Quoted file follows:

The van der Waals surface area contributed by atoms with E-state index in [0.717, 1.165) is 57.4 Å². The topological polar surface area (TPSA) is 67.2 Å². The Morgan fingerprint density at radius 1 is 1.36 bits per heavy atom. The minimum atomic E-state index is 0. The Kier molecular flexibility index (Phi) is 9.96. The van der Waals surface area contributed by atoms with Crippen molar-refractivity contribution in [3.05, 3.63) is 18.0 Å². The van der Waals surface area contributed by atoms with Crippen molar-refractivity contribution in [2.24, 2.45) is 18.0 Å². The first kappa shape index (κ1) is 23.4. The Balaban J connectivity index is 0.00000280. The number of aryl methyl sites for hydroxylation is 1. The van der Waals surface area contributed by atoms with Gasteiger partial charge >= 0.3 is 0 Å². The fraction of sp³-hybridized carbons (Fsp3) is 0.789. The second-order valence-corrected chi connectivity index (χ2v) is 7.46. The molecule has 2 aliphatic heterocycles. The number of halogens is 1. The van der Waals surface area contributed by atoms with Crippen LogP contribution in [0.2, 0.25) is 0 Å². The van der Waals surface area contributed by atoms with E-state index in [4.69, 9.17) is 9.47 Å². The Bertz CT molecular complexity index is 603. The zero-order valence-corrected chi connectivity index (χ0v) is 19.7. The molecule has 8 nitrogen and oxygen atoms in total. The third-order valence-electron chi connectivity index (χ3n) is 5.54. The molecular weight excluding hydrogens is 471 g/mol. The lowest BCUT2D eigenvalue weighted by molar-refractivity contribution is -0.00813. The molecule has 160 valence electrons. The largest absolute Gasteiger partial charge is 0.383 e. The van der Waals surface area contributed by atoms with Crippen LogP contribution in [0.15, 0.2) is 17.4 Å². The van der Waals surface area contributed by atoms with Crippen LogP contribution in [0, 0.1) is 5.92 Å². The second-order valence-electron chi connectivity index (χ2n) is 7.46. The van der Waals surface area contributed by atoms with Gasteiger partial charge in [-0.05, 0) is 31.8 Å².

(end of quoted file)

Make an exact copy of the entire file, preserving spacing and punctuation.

The van der Waals surface area contributed by atoms with E-state index in [0.717, 1.165) is 57.4 Å². The topological polar surface area (TPSA) is 67.2 Å². The Morgan fingerprint density at radius 1 is 1.36 bits per heavy atom. The minimum atomic E-state index is 0. The Kier molecular flexibility index (Phi) is 9.96. The van der Waals surface area contributed by atoms with Crippen molar-refractivity contribution in [3.05, 3.63) is 18.0 Å². The van der Waals surface area contributed by atoms with Crippen molar-refractivity contribution in [2.24, 2.45) is 18.0 Å². The first kappa shape index (κ1) is 23.4. The Balaban J connectivity index is 0.00000280. The number of aryl methyl sites for hydroxylation is 1. The van der Waals surface area contributed by atoms with Gasteiger partial charge >= 0.3 is 0 Å². The fraction of sp³-hybridized carbons (Fsp3) is 0.789. The second-order valence-corrected chi connectivity index (χ2v) is 7.46. The molecule has 2 aliphatic heterocycles. The number of halogens is 1. The van der Waals surface area contributed by atoms with Crippen LogP contribution in [0.2, 0.25) is 0 Å². The van der Waals surface area contributed by atoms with E-state index in [4.69, 9.17) is 9.47 Å². The Bertz CT molecular complexity index is 603. The zero-order valence-corrected chi connectivity index (χ0v) is 19.7. The molecule has 8 nitrogen and oxygen atoms in total. The third-order valence-electron chi connectivity index (χ3n) is 5.54. The molecular weight excluding hydrogens is 471 g/mol. The lowest BCUT2D eigenvalue weighted by molar-refractivity contribution is -0.00813. The molecule has 160 valence electrons. The largest absolute Gasteiger partial charge is 0.383 e. The van der Waals surface area contributed by atoms with Crippen LogP contribution in [0.15, 0.2) is 17.4 Å². The van der Waals surface area contributed by atoms with Crippen LogP contribution in [0, 0.1) is 5.92 Å². The second-order valence-electron chi connectivity index (χ2n) is 7.46. The van der Waals surface area contributed by atoms with Gasteiger partial charge in [-0.05, 0) is 31.8 Å².